We cruised into our home for today, Cuba, NM, and stopped at a McDonalds for our late lunch, and ended up sitting next to a young guy, whose trail name was Mangus, a Continental Divide hiker. As we talked with him, we learned that he lived in Nevada City for a year, when he was in second grade. Small world!
After dining, we checked out two different motels, and chose one over the other. We moved in, did some maintenance on the bike, took showers, and then walked to decide which restaurant would be best for dinner. We ended up selecting El Bruno, which had a nice atmosphere and decent food. Then it was back to the motel for sleep before our last day of pedaling in Chapter 1.
TFTD: And, Chapter 1 is done!
We woke-up about 6:30, had our breakfast in the room – trail mix with Muscle Milk, which had been frozen solid in the “fridge” overnight. We had to thaw it out by leaving the bottles in the sink, covered with hot water until they thawed. Delicious!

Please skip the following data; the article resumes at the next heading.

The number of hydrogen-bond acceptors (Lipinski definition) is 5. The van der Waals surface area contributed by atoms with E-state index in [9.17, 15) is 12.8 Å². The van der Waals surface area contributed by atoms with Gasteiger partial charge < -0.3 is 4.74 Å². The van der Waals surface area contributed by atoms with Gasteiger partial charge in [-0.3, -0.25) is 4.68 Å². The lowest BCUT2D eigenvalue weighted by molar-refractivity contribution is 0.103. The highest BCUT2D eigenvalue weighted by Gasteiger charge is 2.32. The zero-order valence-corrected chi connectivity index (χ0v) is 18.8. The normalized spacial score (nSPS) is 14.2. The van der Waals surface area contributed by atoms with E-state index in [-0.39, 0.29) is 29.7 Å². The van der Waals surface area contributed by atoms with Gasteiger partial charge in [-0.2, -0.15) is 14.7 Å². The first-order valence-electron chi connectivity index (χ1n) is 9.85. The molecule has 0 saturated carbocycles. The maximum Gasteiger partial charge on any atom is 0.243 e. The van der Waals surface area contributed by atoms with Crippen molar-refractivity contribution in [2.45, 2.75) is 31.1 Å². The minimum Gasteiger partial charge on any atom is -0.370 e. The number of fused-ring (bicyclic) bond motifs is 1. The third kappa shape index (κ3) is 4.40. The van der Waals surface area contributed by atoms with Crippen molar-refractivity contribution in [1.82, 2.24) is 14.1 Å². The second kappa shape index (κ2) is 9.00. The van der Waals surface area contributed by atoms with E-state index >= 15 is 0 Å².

After our dining, we packed-up the bike and headed out for our final day of pedaling. We used (or, tried to use…) Google map directions, since we were taking a different route. First Google told us to turn onto Old Gallina Road, which turned out to be a deeply rutted dried mud road. After about a mile there was a cable across the road, which we were able to navigate under, and about a ½ mile later there was a closed gate, that really stopped us. So we turned around after our 1.5 mile mistake.
The town of Coyote would have been a nice place to have lunch, but no! All the restaurants were closed. The Great Divide is like that: some incredible surprises, both good and bad.
It was a bit chilly in the morning, but warmed to the mid 60’s by about 10. Jackets came off by the third rest break, and the rest of the day we were very comfortable with just leg-warmers and arm-warmers. After about 15 miles, we stopped at the mini-mart / post office, and came close to shipping some gear home, just because it was so convenient.